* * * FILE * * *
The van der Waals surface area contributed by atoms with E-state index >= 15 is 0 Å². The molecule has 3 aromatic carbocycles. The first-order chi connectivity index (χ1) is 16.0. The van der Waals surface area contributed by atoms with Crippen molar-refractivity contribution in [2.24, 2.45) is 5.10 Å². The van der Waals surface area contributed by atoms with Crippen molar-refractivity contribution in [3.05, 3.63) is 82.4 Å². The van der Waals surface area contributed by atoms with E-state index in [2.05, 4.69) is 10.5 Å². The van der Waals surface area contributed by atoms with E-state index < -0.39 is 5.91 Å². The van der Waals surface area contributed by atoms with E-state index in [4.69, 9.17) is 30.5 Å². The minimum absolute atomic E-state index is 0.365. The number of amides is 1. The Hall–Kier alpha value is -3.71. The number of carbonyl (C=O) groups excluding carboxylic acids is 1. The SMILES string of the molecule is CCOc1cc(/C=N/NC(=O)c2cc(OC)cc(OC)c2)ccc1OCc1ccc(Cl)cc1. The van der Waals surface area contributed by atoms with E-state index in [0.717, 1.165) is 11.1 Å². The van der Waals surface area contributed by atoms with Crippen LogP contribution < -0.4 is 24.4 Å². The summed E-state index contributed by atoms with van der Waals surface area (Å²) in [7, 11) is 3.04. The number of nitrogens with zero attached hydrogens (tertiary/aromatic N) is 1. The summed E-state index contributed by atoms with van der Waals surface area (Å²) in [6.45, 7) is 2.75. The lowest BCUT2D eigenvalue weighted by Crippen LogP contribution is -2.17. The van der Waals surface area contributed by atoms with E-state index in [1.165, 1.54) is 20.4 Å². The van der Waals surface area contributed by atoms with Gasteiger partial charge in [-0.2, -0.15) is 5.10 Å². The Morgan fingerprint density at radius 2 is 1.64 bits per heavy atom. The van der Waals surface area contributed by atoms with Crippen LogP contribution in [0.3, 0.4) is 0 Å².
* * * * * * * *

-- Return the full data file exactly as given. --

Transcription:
The van der Waals surface area contributed by atoms with E-state index >= 15 is 0 Å². The molecule has 3 aromatic carbocycles. The first-order chi connectivity index (χ1) is 16.0. The van der Waals surface area contributed by atoms with Crippen molar-refractivity contribution in [2.24, 2.45) is 5.10 Å². The van der Waals surface area contributed by atoms with Crippen molar-refractivity contribution in [3.05, 3.63) is 82.4 Å². The van der Waals surface area contributed by atoms with E-state index in [2.05, 4.69) is 10.5 Å². The van der Waals surface area contributed by atoms with E-state index < -0.39 is 5.91 Å². The van der Waals surface area contributed by atoms with E-state index in [4.69, 9.17) is 30.5 Å². The minimum absolute atomic E-state index is 0.365. The number of amides is 1. The Hall–Kier alpha value is -3.71. The number of carbonyl (C=O) groups excluding carboxylic acids is 1. The SMILES string of the molecule is CCOc1cc(/C=N/NC(=O)c2cc(OC)cc(OC)c2)ccc1OCc1ccc(Cl)cc1. The van der Waals surface area contributed by atoms with E-state index in [0.717, 1.165) is 11.1 Å². The van der Waals surface area contributed by atoms with Crippen LogP contribution < -0.4 is 24.4 Å². The summed E-state index contributed by atoms with van der Waals surface area (Å²) in [7, 11) is 3.04. The number of nitrogens with zero attached hydrogens (tertiary/aromatic N) is 1. The summed E-state index contributed by atoms with van der Waals surface area (Å²) in [6.45, 7) is 2.75. The lowest BCUT2D eigenvalue weighted by Crippen LogP contribution is -2.17. The van der Waals surface area contributed by atoms with E-state index in [1.165, 1.54) is 20.4 Å². The van der Waals surface area contributed by atoms with Gasteiger partial charge in [-0.2, -0.15) is 5.10 Å². The Morgan fingerprint density at radius 2 is 1.64 bits per heavy atom. The van der Waals surface area contributed by atoms with Crippen LogP contribution in [0.3, 0.4) is 0 Å².